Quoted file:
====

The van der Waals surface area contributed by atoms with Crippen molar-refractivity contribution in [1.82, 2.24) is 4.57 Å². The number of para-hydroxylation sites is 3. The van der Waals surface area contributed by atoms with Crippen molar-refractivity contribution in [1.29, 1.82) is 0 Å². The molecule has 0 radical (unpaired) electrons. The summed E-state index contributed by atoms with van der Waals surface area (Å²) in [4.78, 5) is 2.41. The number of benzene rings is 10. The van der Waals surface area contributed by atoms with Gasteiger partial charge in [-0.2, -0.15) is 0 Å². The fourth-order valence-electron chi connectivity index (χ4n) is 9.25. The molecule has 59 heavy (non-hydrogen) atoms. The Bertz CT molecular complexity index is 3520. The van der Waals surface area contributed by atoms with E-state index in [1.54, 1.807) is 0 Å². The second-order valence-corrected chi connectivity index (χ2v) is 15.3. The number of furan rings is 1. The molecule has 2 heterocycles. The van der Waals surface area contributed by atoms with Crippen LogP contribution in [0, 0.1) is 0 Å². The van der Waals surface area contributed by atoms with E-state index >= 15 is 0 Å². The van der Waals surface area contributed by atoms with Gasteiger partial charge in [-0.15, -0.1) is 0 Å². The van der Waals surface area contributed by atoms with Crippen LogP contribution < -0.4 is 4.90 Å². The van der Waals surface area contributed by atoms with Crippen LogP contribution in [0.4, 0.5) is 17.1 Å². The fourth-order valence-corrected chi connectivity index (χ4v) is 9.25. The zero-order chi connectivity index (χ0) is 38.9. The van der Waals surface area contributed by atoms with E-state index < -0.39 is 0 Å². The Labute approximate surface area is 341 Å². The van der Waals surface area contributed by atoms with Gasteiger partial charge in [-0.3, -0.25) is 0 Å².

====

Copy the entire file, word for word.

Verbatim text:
The van der Waals surface area contributed by atoms with Crippen molar-refractivity contribution in [1.82, 2.24) is 4.57 Å². The number of para-hydroxylation sites is 3. The van der Waals surface area contributed by atoms with Crippen molar-refractivity contribution in [1.29, 1.82) is 0 Å². The molecule has 0 radical (unpaired) electrons. The summed E-state index contributed by atoms with van der Waals surface area (Å²) in [4.78, 5) is 2.41. The number of benzene rings is 10. The van der Waals surface area contributed by atoms with Gasteiger partial charge in [-0.2, -0.15) is 0 Å². The fourth-order valence-electron chi connectivity index (χ4n) is 9.25. The molecule has 59 heavy (non-hydrogen) atoms. The Bertz CT molecular complexity index is 3520. The van der Waals surface area contributed by atoms with E-state index in [1.54, 1.807) is 0 Å². The second-order valence-corrected chi connectivity index (χ2v) is 15.3. The number of furan rings is 1. The molecule has 2 heterocycles. The van der Waals surface area contributed by atoms with Crippen LogP contribution in [0, 0.1) is 0 Å². The van der Waals surface area contributed by atoms with E-state index >= 15 is 0 Å². The van der Waals surface area contributed by atoms with Gasteiger partial charge in [-0.15, -0.1) is 0 Å². The van der Waals surface area contributed by atoms with Crippen LogP contribution < -0.4 is 4.90 Å². The van der Waals surface area contributed by atoms with Crippen LogP contribution in [0.4, 0.5) is 17.1 Å². The fourth-order valence-corrected chi connectivity index (χ4v) is 9.25. The zero-order chi connectivity index (χ0) is 38.9. The van der Waals surface area contributed by atoms with E-state index < -0.39 is 0 Å². The Labute approximate surface area is 341 Å². The van der Waals surface area contributed by atoms with Gasteiger partial charge in [-0.3, -0.25) is 0 Å².